Spend 5 minutes talking to your GP about how low your mental health has been and I’m pretty sure you’ll be walking out with a prescription for anti-depressants.
Now medication can be life saving. Medication can drastically improve the well-being of so many mental health issues, and it is important to take your medication if it benefits your life.
But is it always needed?
When you reach that rock bottom moment in your life that finds you sitting in a Doctors office, pouring your heart out – chances are you will take anything to just make it all stop. To make life get better. You’re sitting there, feeling vulnerable and confused. You’ve struggled, persevered, tried your hardest to get better, and now you’re wiped out. If the professional is offering you a glimmer of hope, you’re going to be keen to take it.
But should Doctors be so quick to hand over powerful medication?
One of my best friends recently told me over a glass of vino, that she wishes counselling had been mandatory and anti-depressants optional. Depending on the strain of your local borough – chances are, you aren’t going to be referred to a mental health specialist as standard procedure. You’ll be given the option of counselling, if you feel this is what you want.
Being told you can be referred to a mental health department, if you so choose, can be absolutely terrifying. A doctor cannot diagnose your problems during a 10 minute general appointment – nor should they have to – so chances are you have no idea what you’re dealing with, or what would be your best way forward. Therapy has so much stigma attached to it. In my experience, many people’s gut reaction is to avoid counselling like the plague. Not because it’s rubbish, but because its the unknown. And can you blame them for feeling this way?
Sometimes it can be easier to just hope everything goes away. No point bothering someone else. And who wants to bare all to a stranger, whilst lying in a couch, anyway?
Therapy, for me, is the ultimate support. It is the one thing that is really going to unpick why you feel a certain way. You can discover why you’re struggling. You will learn life long skills to support yourself. It’s a journey – a difficult one – but one that can change your life.
However, you’re not going to know that unless you try it. And when you’re faced with a waiting list for something that makes you feel uncomfortable, or a little box of pills that you can start taking the minute you hit the chemist – it’s a no wonder, so many people are turning to medication for help.
My question is: if only a Doctor/Therapist specialising in mental health, can offer you support, surely it should be up to them to decide who needs medication?
After months of refusing to take the Citalopram I had been prescribed, I finally caved and started dosing up. I’d recently visited my GP to tell them my symptoms were getting worse, and I couldn’t cope with life. I was told to take the tablets and that “most people normally get bored of being anxious anyway”. I left humiliated. Tablets seemed like my only option.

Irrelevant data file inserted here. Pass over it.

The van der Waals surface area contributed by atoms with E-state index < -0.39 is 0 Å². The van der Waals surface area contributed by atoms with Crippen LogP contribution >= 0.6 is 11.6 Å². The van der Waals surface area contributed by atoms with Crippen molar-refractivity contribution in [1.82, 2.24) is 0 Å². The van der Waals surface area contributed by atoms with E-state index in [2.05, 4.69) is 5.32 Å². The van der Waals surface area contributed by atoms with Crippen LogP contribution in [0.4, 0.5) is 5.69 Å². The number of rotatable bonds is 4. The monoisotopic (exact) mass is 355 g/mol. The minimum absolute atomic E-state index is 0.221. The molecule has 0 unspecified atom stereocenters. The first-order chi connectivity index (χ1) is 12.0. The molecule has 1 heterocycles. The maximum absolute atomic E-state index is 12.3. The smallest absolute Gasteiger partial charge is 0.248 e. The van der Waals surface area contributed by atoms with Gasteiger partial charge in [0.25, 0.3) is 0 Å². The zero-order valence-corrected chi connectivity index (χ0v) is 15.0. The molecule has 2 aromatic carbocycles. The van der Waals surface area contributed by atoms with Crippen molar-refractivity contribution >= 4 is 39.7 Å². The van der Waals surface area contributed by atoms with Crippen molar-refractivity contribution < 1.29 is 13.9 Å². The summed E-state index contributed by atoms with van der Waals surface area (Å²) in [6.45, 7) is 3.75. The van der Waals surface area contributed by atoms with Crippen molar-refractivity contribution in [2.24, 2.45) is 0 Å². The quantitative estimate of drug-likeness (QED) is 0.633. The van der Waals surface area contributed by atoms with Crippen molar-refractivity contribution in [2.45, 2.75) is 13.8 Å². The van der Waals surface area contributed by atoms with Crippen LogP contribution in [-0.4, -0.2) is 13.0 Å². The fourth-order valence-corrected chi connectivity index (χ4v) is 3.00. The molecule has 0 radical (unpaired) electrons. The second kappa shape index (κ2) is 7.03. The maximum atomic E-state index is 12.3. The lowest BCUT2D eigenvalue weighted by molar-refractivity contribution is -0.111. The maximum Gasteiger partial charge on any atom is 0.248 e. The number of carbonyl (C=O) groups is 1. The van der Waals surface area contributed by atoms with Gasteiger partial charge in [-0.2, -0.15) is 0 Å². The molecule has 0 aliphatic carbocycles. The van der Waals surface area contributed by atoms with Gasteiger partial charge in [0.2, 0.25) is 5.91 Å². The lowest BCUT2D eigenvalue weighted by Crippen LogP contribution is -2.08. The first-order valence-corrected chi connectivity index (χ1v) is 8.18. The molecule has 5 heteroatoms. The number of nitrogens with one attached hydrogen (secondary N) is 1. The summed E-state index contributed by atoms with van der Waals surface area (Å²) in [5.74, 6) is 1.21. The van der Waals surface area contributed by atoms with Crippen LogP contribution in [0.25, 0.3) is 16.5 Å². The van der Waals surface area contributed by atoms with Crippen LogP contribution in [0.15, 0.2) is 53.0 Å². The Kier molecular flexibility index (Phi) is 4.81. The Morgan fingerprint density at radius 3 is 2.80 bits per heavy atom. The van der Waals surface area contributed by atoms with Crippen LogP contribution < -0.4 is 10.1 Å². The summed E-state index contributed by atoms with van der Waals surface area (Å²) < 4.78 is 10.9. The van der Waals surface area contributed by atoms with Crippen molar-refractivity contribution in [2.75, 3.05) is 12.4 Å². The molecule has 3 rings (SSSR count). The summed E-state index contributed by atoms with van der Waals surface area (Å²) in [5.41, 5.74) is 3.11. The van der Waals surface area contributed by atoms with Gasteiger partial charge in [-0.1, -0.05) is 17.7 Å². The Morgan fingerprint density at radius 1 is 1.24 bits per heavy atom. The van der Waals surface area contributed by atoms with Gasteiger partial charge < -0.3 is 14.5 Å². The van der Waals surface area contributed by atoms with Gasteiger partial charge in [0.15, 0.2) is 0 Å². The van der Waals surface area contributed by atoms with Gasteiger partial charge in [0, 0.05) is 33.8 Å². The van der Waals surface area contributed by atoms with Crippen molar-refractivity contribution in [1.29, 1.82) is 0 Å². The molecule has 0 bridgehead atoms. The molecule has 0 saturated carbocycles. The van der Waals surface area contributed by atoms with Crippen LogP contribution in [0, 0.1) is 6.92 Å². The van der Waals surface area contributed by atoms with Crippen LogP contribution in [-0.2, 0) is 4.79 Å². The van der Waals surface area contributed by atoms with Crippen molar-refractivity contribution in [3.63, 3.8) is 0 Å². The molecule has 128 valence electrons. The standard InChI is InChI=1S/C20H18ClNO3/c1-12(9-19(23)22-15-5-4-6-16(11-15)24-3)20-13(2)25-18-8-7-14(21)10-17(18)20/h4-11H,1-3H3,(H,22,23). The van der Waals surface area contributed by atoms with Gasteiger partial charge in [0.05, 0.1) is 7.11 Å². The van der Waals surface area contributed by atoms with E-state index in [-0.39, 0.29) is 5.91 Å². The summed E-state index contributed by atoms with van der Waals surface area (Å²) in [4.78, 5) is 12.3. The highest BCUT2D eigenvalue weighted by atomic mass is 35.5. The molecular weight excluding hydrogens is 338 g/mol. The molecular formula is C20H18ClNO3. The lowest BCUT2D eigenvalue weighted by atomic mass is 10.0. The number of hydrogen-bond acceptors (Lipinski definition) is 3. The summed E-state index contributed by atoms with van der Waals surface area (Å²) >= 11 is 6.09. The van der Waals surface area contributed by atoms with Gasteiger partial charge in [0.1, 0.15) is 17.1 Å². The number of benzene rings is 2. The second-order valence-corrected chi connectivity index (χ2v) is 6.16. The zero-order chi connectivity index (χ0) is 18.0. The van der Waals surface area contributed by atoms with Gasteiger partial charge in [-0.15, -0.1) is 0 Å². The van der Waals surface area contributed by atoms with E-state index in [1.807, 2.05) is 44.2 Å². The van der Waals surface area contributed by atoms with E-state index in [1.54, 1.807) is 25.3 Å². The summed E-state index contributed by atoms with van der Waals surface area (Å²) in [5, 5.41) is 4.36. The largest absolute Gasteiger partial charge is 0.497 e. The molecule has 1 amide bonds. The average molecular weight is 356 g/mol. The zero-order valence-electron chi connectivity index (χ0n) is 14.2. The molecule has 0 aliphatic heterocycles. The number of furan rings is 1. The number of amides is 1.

The GP had no idea what my issues were. The citalopram was given to treat the symptoms and not the cause. I do not expect Doctors (who can be incredible by the way) to be experts in every field going – but I wish I had been educated more about the range in treatments I could be offered, if I just dared to speak up a bit more.
After a year of highs and lows I started therapy. It was the one thing that impacted me instantly. I got to speak to the most incredible woman about everything. She was able to help me understand why I suffered with anxiety. It was not down to a chemical imbalance in my brain. It was my coping mechanism. Together, we talked, cried and laughed our way through it. I became so empowered. I learnt more about myself than I ever thought I could. I’ll be eternally grateful for that.
I never needed pills, I needed guidance and wisdom. I needed an hour to selfishly vent. A friendly face and a welcoming ear. I needed to hear the scientific theories behind my thought patterns to know that what I was experiencing was valid. It was real. It would be okay. I would be okay.
I’ve decided to come off of citalopram. I know my own mind. I don’t want anything polluting it. For a pill that has not had any impact on my wellbeing, it has dug its claws in, and showed it’s true power, as it leaves my system. Coming off of anti depressants has been harder than any battle I’ve faced in my mind. The withdrawal symptoms have intensified my mental health problems tenfold, and have made me feel like I’m coming off crack.
If I’d known what I had now, I wouldn’t have taken them.
I hope that in the future, time is spent on educating people on what they need. Mental health is complex and personal. Every person will require their own care plan. Every person deserves time, energy and thought to be put into their recovery.
More needs to be done to raise awareness of Talking Therapy. The government needs to put more money into the training of GP’s, the resources available and the staff that have people in their care. We need to end the stigma so that thousands of life’s can be improved, and saved.
There is no quick fix. But there is help.
That’s why I’m speaking out about the power of therapy. I will speak proudly of the fact I’ve seen a therapist, and I will not feel awkward about mentioning down the pub how “after work on Monday I’m gunna pop to Tesco’s for some bread and then see my counsellor”.
There is no shame in getting help. There is no shame in seeing a professional.
Treat the cause not the symptoms.